Some folks have the house on the block where all the kids play. I have the house on the block where people send their children to find out how good their health insurance really is.
Ours, I am told, is a “fun house.” Not in the literal sense of mazes and crazy mirrors (although, come to think of it, a shape-distorting mirror would explain a lot about my figure these days).
No, we earned this “fun” destination because visitors can sled on our sledding hill, ride bikes and roller-skate inside the barn in the winter, or swim, jump, tramp through the pasture, forage in the woods, and play in our creek come summer.
As you can well imagine, our house is a destination for many of our children’s friends. Due, in part, to the statistical inevitability that the sheer amount of time spent here will inevitably up the chances that one will eventually succumb to a scrape or bump — we have been host to an impressive array of mishaps over the years.
Our home has been the site of a broken wrist (jumping), a broken collarbone (sledding), numerous bee stings, bites, scrapes, and a spectacular birthday party injury involving my son’s 11-year-old friends thinking they could stand on the circular side of a barrel to peer through a glass window. They couldn’t.
The item rolled, the glass broke, and one boy put a serious gash in his thumb. Too bad they don’t teach physics in the fifth grade.
Perhaps then the boys could have seen that one coming?
Reconstructing the scene in order to teach the boys a valuable lesson in “where it all went wrong,” I wasn’t much concerned with the barn window. I was, however, concerned with the very bloody thumb.
Expressing my disbelief over what they could possibly have been thinking, it suddenly occurred to me that they hadn’t been thinking much at all. Therein lies the problem.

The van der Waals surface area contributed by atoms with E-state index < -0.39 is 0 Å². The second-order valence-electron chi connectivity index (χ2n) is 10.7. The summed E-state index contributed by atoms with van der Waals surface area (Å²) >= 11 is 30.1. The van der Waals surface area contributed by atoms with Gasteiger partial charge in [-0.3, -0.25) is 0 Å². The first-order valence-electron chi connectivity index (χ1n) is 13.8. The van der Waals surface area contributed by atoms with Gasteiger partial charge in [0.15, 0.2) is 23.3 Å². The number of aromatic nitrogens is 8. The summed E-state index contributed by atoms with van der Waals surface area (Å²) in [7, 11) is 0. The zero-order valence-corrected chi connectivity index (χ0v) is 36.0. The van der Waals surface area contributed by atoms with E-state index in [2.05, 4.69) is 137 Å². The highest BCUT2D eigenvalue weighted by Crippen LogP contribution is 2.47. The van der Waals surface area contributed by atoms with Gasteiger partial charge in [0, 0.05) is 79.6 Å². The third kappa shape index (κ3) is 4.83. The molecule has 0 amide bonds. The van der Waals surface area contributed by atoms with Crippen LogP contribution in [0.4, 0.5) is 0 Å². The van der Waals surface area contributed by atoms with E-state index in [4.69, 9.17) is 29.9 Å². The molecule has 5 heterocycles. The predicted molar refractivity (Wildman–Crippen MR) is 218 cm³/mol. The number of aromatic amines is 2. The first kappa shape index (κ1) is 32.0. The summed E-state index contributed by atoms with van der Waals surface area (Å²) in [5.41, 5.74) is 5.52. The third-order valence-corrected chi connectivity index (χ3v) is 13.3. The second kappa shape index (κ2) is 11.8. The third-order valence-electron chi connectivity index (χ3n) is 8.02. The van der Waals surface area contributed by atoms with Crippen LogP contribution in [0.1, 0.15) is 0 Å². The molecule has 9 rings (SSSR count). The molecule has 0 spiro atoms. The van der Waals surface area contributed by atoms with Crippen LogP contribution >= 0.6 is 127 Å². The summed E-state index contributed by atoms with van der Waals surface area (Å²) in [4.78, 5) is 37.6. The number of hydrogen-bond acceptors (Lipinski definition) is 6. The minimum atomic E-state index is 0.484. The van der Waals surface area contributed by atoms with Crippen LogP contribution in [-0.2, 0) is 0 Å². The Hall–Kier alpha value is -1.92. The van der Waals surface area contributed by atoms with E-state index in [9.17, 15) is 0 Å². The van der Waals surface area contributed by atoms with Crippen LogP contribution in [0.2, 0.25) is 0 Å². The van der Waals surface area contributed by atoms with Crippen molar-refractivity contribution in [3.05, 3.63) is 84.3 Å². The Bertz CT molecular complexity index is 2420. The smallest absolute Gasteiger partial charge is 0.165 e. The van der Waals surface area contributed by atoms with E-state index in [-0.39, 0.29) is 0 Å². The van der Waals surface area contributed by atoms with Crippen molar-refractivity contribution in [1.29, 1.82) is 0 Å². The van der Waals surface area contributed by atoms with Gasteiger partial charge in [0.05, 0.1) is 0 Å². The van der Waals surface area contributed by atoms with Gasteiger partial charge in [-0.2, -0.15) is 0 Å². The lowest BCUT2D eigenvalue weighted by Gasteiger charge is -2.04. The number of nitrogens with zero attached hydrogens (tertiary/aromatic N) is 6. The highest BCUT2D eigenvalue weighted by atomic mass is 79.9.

If 11- and 12-year-old boys were all that capable of making well-thought out decisions they would probably have been granted the right to drive, vote, and live on their own by now. They aren’t, so they don’t.
This then is the reason I keep a healthy supply of Band-Aids on hand as well as the telephone numbers of all their parents on speed-dial.
My point is that while I love being “the house where all the kids play” this is not an effortless endeavor. I seem to spend a lot of time explaining to people how their kids got that bump, bruise, mark or scratch.
Still, on days when my “smother mother” switch is flipped and I start to fret over every move the kids make, I find it helpful to step back and remember that wrapping kids in cotton wool and hovering over them every minute probably isn’t all that healthy in the long run either.
In an era when too many parents view roller-skating, bicycling, and even walking down the sidewalk as “too dangerous” to even contemplate, it’s tough to find that happy balance between climbing a tree — and falling out of one.
In fact, whenever I hear another tale of a homeowner forced by their insurer to remove a trampoline, I wonder why more homeowner’s policies don’t decree the removal of every last climbable tree?
In my day, I didn’t know anyone outside of the circus who owned their own trampoline. I did, however, know an awful lot of kids who fell out of trees.
I am not, of course, advocating that we start shoving children out of trees “for their own good.” I do, however, stand by my assertion that fresh air, sunshine, and yes a little dirt and a scrape now and then is good for a child’s soul.
It toughens up a parent quite nicely too. I can rinse a bloody cut on with nary a whimper (from me). My patients — and patience — seem to hold up very well too.
As summer wanes and I tally our wound toll, I do hope to remain the house on the block where all the kids play, even as I concede that along with all the fun and friendship we are probably going to have a few bumps, scrapes and bruises along the way.
All I can do is watch, worry, and hope, with fingers crossed and first aid at the ready, that the bumps are minor, the bruises heal quickly, and only the happy memories leave lasting marks.
Fortunately, I’ve been blessed with many like-minded friends. It really is a wonderful testament to the parents we know that despite our track record, they still trust us and keep sending their children back to play. Either that or they really aren’t that crazy about those kids.
Kymberly Foster Seabolt wishes everyone a safe — and active — remainder of summer.
STAY INFORMED. SIGN UP!
Up-to-date agriculture news in your inbox!